Section 313 is a serious power reserved for use in preventing sophisticated scamming activity. For this reason, there’s a fair bit of red tape involved in its use. To reduce the burden on affected businesses, ASIC (our financial services regulator) and ACCC (our competition and consumer rights regulator) have recently launched a new method for taking down fraudulent and malicious websites.

ASIC needs to come up with a better name for it, but the Investment Scam Website Takedown Capability was launched in July 2023 and has already resulted in the takedown of some 2500 websites. The ACCC has implemented a similar capability via the National Anti-Scam Centre and Scamwatch, a consumer scam reporting website. During 2022, Scamwatch received almost 240,000 reports with a reported consumer loss of over $569 million.

Importantly, these takedown methods circumvent the Telecommunications Act power because they don’t engage with the ISP. Rather, they involve a partnership between ASIC and ACCC (on the one hand) and Netcraft, a cybercrime disruption service provider. Netcraft facilitates website takedowns by gathering evidence of fraudulent activity and notifying providers of the website’s infrastructure, such as hosting providers and domain name registrars, who will then most likely execute a website takedown in accordance with their terms of use. So rather than have the ISP block the website via the Telecommunications Act power, ASIC and ACCC target the website’s backend infrastructure providers who have the right to disable scam websites via their terms of service. This is a much quicker takedown process than the Telecommunications Act. And in scam world, time is everything. The longer a fraudulent website stay active, the greater the potential for consumer harm.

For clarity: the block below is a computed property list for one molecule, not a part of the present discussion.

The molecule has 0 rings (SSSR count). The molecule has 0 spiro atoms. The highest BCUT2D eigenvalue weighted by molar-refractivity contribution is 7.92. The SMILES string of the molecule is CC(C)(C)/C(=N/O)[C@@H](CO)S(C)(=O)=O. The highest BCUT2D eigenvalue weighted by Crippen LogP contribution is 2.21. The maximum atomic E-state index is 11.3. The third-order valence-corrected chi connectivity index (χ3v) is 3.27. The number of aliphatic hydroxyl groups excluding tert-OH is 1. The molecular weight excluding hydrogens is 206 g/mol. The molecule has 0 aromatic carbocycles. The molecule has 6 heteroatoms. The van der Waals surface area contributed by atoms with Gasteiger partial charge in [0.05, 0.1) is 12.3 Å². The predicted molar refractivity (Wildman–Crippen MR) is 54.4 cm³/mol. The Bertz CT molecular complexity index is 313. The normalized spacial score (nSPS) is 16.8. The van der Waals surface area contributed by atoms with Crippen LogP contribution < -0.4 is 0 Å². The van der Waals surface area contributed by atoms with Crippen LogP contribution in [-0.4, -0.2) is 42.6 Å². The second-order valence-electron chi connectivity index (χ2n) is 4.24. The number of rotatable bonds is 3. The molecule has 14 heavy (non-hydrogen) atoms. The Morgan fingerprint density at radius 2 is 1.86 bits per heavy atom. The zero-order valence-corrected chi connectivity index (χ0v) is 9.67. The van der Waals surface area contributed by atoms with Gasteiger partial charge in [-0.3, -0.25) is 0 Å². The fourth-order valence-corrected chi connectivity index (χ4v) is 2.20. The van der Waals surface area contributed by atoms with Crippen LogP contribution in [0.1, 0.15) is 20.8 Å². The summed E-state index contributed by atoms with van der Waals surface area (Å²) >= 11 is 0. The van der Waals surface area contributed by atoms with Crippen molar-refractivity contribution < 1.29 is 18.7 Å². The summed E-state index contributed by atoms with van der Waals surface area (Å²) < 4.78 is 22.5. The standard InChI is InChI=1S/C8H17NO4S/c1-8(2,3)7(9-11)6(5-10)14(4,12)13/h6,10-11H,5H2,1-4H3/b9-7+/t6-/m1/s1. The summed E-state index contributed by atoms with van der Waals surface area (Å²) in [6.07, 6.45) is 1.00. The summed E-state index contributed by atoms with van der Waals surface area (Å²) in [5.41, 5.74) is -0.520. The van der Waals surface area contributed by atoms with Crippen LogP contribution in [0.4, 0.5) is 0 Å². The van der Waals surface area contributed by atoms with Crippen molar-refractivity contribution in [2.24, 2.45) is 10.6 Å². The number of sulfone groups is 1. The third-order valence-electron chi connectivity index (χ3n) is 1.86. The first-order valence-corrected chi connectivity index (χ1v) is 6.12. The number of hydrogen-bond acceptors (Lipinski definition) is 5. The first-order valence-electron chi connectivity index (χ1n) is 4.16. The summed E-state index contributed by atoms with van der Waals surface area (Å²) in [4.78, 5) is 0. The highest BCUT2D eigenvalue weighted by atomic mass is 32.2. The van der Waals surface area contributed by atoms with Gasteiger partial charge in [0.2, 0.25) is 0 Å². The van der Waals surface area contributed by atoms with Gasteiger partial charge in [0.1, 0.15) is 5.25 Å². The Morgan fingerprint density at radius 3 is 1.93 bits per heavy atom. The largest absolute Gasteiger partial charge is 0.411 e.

Scam websites of all kinds can be reported to the regulators via the Scamwatch website. There’s no cost for making a report.

Other potential options

Businesses operating in specific regulated industries will have additional reporting options. For instance, the operation of gambling services is regulated in Victoria by the Victorian Gambling and Casino Control Commission (VGCCC). If the scam website is offering a gambling activity, you can report the website to VGCCC for not having the appropriate licence.

If the fraudulent website is using a third party service to perpetuate a phishing scam, such as Shopify to collect personal information and process payments, you can also report the website to the service provider directly. The scammer’s service may be cancelled because they have breached the terms of use.

Which option is best?

It depends on the outcome you want. If you want to obtain control of the domain name associated with the scam website, then option 2 is best. If you just want to see the website taken down and don’t care about the associated domain name, go with option 1 or option 3. There may be other roundabout methods you can use to have the scam website disabled if your business operates in a particular regulated industry and/or the website integrates third party platforms whose terms of service may have been breached.

Is your business being impersonated online? Contact us. We’ll formulate a strategy that fits your goals and your budget.